Andy Murray and Ash Barty pay tribute to each other
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Andy Murray has revealed his lofty ambitions following his loss at the Moselle Open. The current world No 113 made it to his first quarter-final in 23 months before losing to top seed Hubert Hurkacz at the ATP 250 in Metz, though a victory would have secured him a place back inside the world’s top 100. Although his game continues to improve, the three-time Grand Slam champion reiterated his stance from earlier in the week, admitting he wasn’t “interested” in playing well if he was still losing.
Murray had his best showing at an ATP Tour-level event in almost two years at this week’s Moselle Open, making the quarter-finals.
The former world No 1 was able to score an impressive comeback win over sixth seed and home favourite Ugo Humbert in the first round, before dispatching world No 66 Vasek Pospisil in straight sets to make his first quarter-final since October 2019, when he won the ATP 250 in Antwerp.
It was also the second time in just over a month that he faced Miami Open champion and Wimbledon semi-finalist Hubert Hurkacz.
Althought he remained competitive throughout the match, the 34-year-old lost to the Pole once again, with the contest following the exact same scoreline as their second-round clash at the Cincinnati Masters last month.
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Hurkacz overcame the Brit 7-6(4) 6-3 once again to book his place in the semi-finals, and though Murray was able to get some more wins under his belt, he admitted his sights were set much higher.
“I think I played better this week than I did in Cincinnati and in Winston Salem,” he said after the match, before repeating a statement he made in press earlier this week following his victory over Humbert.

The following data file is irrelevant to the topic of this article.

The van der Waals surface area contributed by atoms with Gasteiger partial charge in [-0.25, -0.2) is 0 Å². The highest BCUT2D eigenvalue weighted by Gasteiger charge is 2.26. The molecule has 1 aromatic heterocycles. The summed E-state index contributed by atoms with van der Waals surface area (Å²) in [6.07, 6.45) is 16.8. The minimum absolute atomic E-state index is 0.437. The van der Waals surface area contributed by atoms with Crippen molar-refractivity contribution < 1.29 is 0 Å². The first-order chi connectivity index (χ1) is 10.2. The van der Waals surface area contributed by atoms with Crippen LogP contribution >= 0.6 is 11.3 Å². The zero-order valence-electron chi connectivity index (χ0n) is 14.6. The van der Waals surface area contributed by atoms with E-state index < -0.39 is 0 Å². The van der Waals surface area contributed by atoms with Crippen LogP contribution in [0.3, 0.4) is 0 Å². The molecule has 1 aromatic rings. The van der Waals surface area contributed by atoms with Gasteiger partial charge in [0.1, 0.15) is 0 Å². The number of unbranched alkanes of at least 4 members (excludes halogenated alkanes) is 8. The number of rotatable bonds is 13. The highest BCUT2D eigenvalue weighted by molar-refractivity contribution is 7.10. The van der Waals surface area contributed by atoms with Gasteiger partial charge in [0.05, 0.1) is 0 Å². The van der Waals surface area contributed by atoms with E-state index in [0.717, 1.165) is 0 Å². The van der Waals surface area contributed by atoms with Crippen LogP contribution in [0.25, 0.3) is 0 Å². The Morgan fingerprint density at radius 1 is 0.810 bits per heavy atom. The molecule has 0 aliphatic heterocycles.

“I did play a pretty good match at the US Open. But like I said the other day, I’m not that interested in playing well and losing.”
The 46-time title winner had previously opened up on his desire to record more victories and reach 700 match wins for his career.
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Although Murray was able to stay with Hurkacz for most of the match, even creating break point chances as the world No 13 served for the match before ultimately losing, he admitted he still wasn’t happy without being able to get the win.
He continued: “I want to be winning these matches and I’ve certainly created enough opportunities to not necessarily win all of them, but to make it closer than what it has been and give myself a better chance of winning. So, yeah, I’m disappointed with that.”
The Brit is likely to rise to around No 109 in the world following his week in Metz, but would have re-entered the top 100 with a victory over the 24-year-old.
Although he was unable to reach the milestone in the rankings once again, the former world No 1 admitted that his goal was far higher, and looked down on the thought of the top 100 being a significant achievement.
“My goal is not to get back in the top 100,” he admitted.
“I want to get back into the top 10 – [that] would be more something that would motivate me in terms of the goal.
“Winning tournaments and getting up towards the top of the rankings is motivating to me.
“The top 100, it doesn’t. It’s this weird thing – I don’t know why it’s considered such a huge milestone.”
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